Understanding Blood Pressure

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When your heart pumps blood throughout your body, the blood flow exerts a force (or pressure) against the walls of your arteries called blood pressure.

Healthy arteries can stretch when your heart pumps blood through them. But when your blood pressure is high all the time, the walls of your arteries become overstretched and can even tear! Tiny tears and the scar tissue they leave can trap fatty deposits. These deposits lead to hardening and narrowing of the blood vessels, which can lead to a stroke or heart attack. That’s why taking steps to reduce high blood pressure, also known as hypertension, is very important. As a community, we need to take our health back into our own hands! It’s up to us to put ourselves and our families on a healthier path.

What causes high blood pressure?
There are various risk factors that contribute to high blood pressure. Some you can control, and some you can’t. For example, you can’t control your gender, race, age or family health history. But you can control your diet, sodium intake, physical activity, body weight, and alcohol consumption.

What are the symptoms of high blood pressure?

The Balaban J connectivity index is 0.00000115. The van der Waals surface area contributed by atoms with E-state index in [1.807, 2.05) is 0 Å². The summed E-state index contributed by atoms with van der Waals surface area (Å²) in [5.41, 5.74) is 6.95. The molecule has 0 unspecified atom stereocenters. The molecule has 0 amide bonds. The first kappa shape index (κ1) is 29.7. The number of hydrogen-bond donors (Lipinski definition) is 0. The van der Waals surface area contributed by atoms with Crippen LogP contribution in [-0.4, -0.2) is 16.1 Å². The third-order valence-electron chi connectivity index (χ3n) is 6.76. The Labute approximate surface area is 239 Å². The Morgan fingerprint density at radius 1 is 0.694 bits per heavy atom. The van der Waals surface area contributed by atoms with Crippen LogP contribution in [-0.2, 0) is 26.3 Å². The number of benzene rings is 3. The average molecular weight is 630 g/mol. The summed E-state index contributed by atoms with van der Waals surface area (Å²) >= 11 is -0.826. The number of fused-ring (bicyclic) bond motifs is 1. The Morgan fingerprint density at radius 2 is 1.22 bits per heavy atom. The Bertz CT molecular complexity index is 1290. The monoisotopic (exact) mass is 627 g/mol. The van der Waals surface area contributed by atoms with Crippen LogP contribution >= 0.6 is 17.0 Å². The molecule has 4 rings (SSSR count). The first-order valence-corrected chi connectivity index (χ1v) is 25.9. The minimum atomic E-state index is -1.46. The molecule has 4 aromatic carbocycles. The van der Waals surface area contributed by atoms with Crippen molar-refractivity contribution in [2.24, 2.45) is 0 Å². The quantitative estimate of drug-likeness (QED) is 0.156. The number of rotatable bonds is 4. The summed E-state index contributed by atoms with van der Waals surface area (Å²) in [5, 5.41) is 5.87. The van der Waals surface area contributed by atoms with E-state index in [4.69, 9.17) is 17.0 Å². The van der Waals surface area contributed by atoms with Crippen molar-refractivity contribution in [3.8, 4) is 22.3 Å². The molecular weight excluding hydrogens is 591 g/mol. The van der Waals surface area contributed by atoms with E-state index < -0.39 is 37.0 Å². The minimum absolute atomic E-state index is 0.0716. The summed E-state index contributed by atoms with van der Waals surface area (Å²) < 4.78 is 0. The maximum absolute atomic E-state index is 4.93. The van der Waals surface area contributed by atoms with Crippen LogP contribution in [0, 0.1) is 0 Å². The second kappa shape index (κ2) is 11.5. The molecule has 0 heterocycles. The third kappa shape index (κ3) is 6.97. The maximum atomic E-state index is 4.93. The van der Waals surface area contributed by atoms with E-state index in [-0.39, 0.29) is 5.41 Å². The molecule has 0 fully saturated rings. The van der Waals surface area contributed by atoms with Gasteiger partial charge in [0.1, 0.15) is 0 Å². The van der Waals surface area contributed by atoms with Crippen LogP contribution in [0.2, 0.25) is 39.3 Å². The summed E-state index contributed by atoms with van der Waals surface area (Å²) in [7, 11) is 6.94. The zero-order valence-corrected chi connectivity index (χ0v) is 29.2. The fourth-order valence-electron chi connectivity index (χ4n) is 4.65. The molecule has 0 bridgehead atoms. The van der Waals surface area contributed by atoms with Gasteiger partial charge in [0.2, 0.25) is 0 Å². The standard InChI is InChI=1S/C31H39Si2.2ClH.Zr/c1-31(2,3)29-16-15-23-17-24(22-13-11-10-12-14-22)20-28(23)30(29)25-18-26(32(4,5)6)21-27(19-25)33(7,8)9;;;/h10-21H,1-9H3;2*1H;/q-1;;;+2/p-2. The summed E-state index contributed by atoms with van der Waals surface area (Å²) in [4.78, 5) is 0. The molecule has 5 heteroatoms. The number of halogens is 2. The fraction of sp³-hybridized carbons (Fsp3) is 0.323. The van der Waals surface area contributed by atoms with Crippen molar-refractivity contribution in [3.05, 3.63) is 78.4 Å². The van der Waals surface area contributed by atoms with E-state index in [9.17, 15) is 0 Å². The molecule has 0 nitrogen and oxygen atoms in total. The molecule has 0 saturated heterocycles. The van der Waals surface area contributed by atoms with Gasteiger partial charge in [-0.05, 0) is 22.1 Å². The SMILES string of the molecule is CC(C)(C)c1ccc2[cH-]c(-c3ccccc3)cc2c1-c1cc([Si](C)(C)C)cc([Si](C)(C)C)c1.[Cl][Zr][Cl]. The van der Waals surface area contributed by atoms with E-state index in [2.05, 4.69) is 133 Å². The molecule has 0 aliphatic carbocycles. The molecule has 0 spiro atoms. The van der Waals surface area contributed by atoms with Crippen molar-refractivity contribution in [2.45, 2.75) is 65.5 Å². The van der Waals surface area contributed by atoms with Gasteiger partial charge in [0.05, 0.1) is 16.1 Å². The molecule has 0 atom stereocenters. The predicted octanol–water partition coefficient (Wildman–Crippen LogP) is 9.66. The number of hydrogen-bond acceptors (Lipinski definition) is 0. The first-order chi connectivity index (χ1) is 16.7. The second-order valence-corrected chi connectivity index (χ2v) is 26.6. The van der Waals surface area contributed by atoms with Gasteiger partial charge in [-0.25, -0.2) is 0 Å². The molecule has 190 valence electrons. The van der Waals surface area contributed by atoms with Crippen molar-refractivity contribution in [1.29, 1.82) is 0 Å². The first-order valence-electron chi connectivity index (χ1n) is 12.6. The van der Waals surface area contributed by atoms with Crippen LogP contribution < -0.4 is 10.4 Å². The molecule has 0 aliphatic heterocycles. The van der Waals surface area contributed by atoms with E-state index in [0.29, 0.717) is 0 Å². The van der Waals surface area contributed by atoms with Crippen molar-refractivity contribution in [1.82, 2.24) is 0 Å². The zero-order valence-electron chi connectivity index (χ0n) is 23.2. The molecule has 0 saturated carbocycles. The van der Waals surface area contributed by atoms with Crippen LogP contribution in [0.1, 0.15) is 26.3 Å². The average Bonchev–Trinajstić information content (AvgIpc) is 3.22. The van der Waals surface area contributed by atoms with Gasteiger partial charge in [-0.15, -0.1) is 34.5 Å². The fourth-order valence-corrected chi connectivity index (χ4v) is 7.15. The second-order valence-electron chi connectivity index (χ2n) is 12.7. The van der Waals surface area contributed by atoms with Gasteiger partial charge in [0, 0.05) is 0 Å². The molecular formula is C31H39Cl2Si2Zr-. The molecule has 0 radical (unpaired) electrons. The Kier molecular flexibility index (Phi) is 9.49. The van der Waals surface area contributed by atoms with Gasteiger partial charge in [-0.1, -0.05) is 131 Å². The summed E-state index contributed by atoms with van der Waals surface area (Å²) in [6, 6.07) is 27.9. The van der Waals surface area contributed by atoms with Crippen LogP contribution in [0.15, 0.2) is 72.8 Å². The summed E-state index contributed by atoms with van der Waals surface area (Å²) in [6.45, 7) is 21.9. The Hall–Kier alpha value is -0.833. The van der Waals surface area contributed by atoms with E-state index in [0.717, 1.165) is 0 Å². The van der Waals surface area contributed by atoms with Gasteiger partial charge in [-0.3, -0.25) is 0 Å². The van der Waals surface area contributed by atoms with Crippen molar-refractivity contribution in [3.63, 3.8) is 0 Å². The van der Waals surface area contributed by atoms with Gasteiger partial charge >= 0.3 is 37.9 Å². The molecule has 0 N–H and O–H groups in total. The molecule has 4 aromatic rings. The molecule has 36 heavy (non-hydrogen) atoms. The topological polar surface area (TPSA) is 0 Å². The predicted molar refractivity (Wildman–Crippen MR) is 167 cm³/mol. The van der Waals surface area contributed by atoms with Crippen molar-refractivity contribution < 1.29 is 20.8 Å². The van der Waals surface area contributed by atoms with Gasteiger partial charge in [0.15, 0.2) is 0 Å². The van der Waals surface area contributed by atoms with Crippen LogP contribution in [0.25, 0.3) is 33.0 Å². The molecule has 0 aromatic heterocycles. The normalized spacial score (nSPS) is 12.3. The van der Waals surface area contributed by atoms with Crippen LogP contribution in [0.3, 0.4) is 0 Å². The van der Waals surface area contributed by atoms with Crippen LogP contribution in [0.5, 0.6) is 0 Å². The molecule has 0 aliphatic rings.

Most of the time, high blood pressure has no symptoms, which is why it’s called the “silent killer.” You might look and feel healthy, but you won’t know if you have high blood pressure unless you have it measured. Starting at age 20, the American Heart Association recommends having a blood pressure screening at your regular healthcare visit or once every two years, if your blood pressure is less than 120/80 mm Hg.

What do blood pressure readings mean?

Blood Pressure
Category
Systolic
mm Hg (upper #)
Diastolic
mm Hg (lower #)
Normal less than 120 and less than 80
Prehypertension 120139 or 8089
High Blood Pressure
(Hypertension) Stage 1
140159 or 9099
High Blood Pressure
(Hypertension) Stage 2
160 or higher or 100 or higher
Hypertensive Crisis
(Emergency care needed)
Higher than 180 or Higher than 110

Are my children at risk?
Although many people don’t realize it, children can have high blood pressure too. It can be caused by certain diseases and medications, or by family history, race or excess weight. Latino children are more likely to be overweight or obese and less likely to be physically active than some other groups. Parents need to take steps to instill a healthy foundation early in their children’s lives. The American Heart Association recommends that all children have their blood pressure checked every year.

How can I control my blood pressure?
You can find information on how to manage your lifestyle on our Vida Saludable website. Getting a balanced diet and regular exercise and eliminating unhealthy habits like smoking and drinking will go a long way in controlling your blood pressure. But as mentioned above, some risk factors are out of your control. It’s important to have your blood pressure checked regularly and to discuss how to manage it with your doctor.

For more information on blood pressure, visit heart.org/hbp.

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